Learn more about Zero-Max ServoClass Couplings.
How to design the optimum hinge
Although many pin styles are available, Coiled Spring Pins are particularly well suited for
use in both friction- and free-fit hinges. To achieve optimum long-term hinge performance,
designers should observe some simple design guidelines. SPIROL provides these helpful recommendations.
Read the full article.
High-torque synchronous drive/timing belts
Automation-Direct SureMotion 5M and 8M (5-mm and 8-mm pitch) high-torque synchronous drive/timing belts are an excellent choice for many industrial applications. They have a curvilinear HTD (High Torque Drive) tooth profile that allows the belts to have a much larger pulley contact area for improved performance. The chloroprene belt body is heat and ozone resistant and features a high tooth-shear resistance. Widths from 9 mm to 30 mm and circumferences from 180 mm to 4,400 mm are available. Pitch sizes and widths match SureMotion pulleys to cover a wide range of power transmission requirements.
Air Force Research Lab tries baking COVID-19 out of aircraft interiors
AFRL team members look over a C-17 used to investigate the ability of ground heaters to raise interiors to temperatures sufficient to kill the COVID-19 virus. This test is part of an overall effort to demonstrate the effectiveness of using common equipment to disinfect aircraft quickly and easily. [U.S. Air Force photo/Richard Eldridge]
By Holly Jordan, Air Force Research Laboratory
The Air Force Research Laboratory (AFRL) is fighting a new enemy with a proven weapon as it investigates heating aircraft interiors to eliminate the threat of COVID-19 and other biological contaminants inside military planes.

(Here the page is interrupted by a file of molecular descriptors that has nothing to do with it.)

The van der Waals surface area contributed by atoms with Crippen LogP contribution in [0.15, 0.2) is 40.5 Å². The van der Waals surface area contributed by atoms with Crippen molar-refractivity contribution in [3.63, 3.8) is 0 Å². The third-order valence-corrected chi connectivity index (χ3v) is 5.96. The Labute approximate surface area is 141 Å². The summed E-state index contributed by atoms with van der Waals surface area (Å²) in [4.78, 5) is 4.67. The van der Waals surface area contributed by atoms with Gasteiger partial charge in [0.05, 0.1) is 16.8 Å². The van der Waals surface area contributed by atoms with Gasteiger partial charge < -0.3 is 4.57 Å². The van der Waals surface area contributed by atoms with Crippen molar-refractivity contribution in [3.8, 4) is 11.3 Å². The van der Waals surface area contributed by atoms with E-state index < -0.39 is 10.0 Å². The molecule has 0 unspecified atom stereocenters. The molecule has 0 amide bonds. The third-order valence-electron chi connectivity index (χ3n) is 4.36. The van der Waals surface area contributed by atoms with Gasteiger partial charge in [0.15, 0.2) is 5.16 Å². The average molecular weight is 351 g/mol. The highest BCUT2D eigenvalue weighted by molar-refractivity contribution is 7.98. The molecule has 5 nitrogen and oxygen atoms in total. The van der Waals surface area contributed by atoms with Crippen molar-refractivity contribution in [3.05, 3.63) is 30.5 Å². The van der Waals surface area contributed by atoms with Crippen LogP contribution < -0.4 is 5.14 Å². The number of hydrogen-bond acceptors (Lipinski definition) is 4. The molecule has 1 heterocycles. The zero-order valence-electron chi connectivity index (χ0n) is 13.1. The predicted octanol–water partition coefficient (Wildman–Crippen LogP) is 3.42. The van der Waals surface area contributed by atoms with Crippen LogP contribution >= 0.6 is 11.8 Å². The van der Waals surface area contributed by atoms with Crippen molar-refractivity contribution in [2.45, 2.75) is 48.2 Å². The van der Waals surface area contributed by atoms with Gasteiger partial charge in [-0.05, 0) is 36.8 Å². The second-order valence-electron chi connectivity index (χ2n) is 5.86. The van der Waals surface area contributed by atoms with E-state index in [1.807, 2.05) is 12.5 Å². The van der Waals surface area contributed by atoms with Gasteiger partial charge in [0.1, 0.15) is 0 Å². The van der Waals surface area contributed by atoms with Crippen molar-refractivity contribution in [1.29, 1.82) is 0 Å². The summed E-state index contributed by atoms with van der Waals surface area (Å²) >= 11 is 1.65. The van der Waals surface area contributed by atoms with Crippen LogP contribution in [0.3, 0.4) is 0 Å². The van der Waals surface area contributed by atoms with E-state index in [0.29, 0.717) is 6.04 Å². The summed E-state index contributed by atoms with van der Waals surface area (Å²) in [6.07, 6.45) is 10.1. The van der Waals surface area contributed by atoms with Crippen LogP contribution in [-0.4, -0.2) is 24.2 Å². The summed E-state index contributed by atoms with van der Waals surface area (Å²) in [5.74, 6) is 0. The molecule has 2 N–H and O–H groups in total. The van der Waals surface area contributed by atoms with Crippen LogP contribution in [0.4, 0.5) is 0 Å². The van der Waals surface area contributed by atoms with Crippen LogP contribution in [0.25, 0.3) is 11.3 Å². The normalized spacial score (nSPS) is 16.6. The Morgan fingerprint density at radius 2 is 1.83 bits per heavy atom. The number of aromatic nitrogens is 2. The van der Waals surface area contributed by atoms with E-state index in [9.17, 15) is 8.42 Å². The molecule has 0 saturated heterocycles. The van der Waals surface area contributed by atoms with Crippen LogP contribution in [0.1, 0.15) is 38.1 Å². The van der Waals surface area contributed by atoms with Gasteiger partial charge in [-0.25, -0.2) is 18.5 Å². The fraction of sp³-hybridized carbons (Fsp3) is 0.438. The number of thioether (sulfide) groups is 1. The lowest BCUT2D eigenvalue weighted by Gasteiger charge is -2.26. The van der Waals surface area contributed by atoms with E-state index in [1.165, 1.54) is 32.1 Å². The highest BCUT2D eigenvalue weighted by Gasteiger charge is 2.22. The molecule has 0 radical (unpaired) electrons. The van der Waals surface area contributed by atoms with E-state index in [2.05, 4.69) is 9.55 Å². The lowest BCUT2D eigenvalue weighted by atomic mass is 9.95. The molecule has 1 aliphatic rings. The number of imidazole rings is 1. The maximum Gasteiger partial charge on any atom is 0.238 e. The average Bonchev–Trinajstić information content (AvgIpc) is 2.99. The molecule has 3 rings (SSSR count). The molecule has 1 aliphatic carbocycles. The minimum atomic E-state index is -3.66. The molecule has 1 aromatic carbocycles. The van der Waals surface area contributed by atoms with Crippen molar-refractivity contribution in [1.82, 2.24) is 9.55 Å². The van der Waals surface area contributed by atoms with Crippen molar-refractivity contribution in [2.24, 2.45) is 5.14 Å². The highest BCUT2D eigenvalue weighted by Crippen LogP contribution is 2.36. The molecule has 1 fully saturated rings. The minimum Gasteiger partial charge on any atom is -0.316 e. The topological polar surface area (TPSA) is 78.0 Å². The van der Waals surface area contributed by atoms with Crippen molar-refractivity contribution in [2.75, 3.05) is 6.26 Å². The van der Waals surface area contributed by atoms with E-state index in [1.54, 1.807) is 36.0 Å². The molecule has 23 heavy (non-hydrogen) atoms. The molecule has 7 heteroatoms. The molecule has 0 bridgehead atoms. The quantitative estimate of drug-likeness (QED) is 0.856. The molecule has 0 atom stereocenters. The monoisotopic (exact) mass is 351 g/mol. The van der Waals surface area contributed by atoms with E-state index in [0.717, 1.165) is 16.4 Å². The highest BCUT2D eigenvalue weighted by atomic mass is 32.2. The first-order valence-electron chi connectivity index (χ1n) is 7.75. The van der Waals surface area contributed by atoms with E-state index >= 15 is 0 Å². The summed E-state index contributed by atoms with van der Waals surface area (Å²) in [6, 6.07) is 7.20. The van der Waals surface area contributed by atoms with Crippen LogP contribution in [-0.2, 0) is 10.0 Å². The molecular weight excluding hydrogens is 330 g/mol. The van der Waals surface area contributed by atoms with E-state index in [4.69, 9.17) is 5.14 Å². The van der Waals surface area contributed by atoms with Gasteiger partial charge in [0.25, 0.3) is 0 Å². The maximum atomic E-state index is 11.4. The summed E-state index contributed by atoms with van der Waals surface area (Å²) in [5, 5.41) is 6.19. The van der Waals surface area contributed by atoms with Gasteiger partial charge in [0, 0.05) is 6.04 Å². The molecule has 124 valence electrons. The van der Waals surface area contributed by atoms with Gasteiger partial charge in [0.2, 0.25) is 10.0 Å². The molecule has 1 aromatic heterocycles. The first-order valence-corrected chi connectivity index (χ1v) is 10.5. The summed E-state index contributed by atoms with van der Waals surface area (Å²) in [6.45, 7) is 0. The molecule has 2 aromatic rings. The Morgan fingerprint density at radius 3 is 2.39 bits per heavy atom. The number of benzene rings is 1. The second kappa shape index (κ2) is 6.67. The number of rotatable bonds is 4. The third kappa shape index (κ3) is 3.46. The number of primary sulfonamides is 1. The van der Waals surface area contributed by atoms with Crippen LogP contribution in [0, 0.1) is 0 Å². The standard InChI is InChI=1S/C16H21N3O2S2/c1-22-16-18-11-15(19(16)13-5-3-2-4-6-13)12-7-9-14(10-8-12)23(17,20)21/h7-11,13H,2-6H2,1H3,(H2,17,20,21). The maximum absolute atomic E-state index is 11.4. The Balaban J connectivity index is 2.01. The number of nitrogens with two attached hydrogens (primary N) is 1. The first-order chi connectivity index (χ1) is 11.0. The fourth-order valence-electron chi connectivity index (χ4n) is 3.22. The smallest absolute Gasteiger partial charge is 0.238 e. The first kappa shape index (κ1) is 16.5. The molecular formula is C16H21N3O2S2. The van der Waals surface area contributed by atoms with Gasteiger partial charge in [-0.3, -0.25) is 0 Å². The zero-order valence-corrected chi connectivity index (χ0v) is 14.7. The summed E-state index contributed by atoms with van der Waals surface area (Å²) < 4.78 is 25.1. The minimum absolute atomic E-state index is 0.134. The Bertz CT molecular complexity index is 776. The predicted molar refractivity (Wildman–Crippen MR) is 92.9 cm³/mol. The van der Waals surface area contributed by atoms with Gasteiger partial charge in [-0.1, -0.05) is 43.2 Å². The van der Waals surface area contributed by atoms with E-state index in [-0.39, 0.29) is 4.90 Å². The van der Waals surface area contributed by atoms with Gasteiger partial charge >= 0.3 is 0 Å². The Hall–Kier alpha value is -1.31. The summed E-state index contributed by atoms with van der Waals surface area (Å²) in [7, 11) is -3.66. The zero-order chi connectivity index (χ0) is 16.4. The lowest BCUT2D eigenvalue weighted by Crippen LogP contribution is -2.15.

Researchers from the AFRL 711th Human Performance Wing are looking into the ability of common ground heaters to raise the interior temperature of a C-17 aircraft enough to kill viral agents. These heaters are found at every military installation, where they are commonly used by maintenance crews to keep warm or to heat equipment.
"Our goal with this test was to demonstrate the ability for any Air Force base to assist with aircraft disinfection utilizing only commonly available equipment and materials," said Dr. Doug Lewis, 711th Human Performance Wing Protection Systems Team Lead, who is heading the effort. "We knew that if we could prove the ability of this equipment to heat aircraft interiors to temperatures in the 120-degree Fahrenheit range, we were potentially demonstrating an Air Force-wide disinfection capability, pending further laboratory results."
Over two separate test events conducted in May 2020 at Wright-Patterson Air Force Base in Ohio, Lewis and his team placed an array of sensors and measurement equipment inside a C-17 aircraft and carefully sealed it using materials common to military installations. Hoses from the ground heaters were directed inside, and heat levels were raised for a period of six hours per test. Through this setup, researchers successfully heated the interior up to 50 F above ambient temperature.
Dr. Angela Theys of Materials Engineering and Technical Support Services secures ductwork for an AFRL test to investigate the use of ground heaters to raise interior temperatures on C-17 aircraft. [U.S. Air Force photo/Richard Eldridge]